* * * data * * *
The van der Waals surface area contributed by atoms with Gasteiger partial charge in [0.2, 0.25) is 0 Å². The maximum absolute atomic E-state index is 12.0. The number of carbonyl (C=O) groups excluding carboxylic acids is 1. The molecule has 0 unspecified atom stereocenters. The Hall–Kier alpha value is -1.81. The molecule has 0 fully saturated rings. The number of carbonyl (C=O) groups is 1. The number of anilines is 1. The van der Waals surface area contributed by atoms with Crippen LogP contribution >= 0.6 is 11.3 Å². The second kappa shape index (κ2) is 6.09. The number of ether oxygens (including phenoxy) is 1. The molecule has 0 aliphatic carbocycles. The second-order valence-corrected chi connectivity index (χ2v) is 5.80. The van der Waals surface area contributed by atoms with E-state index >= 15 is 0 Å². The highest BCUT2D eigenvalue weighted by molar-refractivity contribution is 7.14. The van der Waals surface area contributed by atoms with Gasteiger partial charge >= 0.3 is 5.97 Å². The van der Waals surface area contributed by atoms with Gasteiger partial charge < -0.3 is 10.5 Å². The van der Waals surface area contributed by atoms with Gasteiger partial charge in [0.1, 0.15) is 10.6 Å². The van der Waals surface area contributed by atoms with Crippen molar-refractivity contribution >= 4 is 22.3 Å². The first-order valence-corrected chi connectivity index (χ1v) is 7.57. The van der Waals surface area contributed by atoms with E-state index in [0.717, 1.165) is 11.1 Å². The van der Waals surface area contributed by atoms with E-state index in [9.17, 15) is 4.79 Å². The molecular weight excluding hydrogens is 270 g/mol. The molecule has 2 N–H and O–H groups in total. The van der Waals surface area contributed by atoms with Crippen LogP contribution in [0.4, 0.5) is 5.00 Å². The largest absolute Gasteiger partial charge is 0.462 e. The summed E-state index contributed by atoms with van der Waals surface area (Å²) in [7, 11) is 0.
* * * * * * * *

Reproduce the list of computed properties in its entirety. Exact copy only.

The van der Waals surface area contributed by atoms with Gasteiger partial charge in [0.2, 0.25) is 0 Å². The maximum absolute atomic E-state index is 12.0. The number of carbonyl (C=O) groups excluding carboxylic acids is 1. The molecule has 0 unspecified atom stereocenters. The Hall–Kier alpha value is -1.81. The molecule has 0 fully saturated rings. The number of carbonyl (C=O) groups is 1. The number of anilines is 1. The van der Waals surface area contributed by atoms with Crippen LogP contribution >= 0.6 is 11.3 Å². The second kappa shape index (κ2) is 6.09. The number of ether oxygens (including phenoxy) is 1. The molecule has 0 aliphatic carbocycles. The second-order valence-corrected chi connectivity index (χ2v) is 5.80. The van der Waals surface area contributed by atoms with E-state index >= 15 is 0 Å². The highest BCUT2D eigenvalue weighted by molar-refractivity contribution is 7.14. The van der Waals surface area contributed by atoms with Gasteiger partial charge >= 0.3 is 5.97 Å². The van der Waals surface area contributed by atoms with Gasteiger partial charge < -0.3 is 10.5 Å². The van der Waals surface area contributed by atoms with Gasteiger partial charge in [0.1, 0.15) is 10.6 Å². The van der Waals surface area contributed by atoms with Crippen molar-refractivity contribution >= 4 is 22.3 Å². The first-order valence-corrected chi connectivity index (χ1v) is 7.57. The van der Waals surface area contributed by atoms with E-state index in [0.717, 1.165) is 11.1 Å². The van der Waals surface area contributed by atoms with E-state index in [9.17, 15) is 4.79 Å². The molecular weight excluding hydrogens is 270 g/mol. The molecule has 2 N–H and O–H groups in total. The van der Waals surface area contributed by atoms with Crippen LogP contribution in [0.4, 0.5) is 5.00 Å². The largest absolute Gasteiger partial charge is 0.462 e. The summed E-state index contributed by atoms with van der Waals surface area (Å²) in [7, 11) is 0.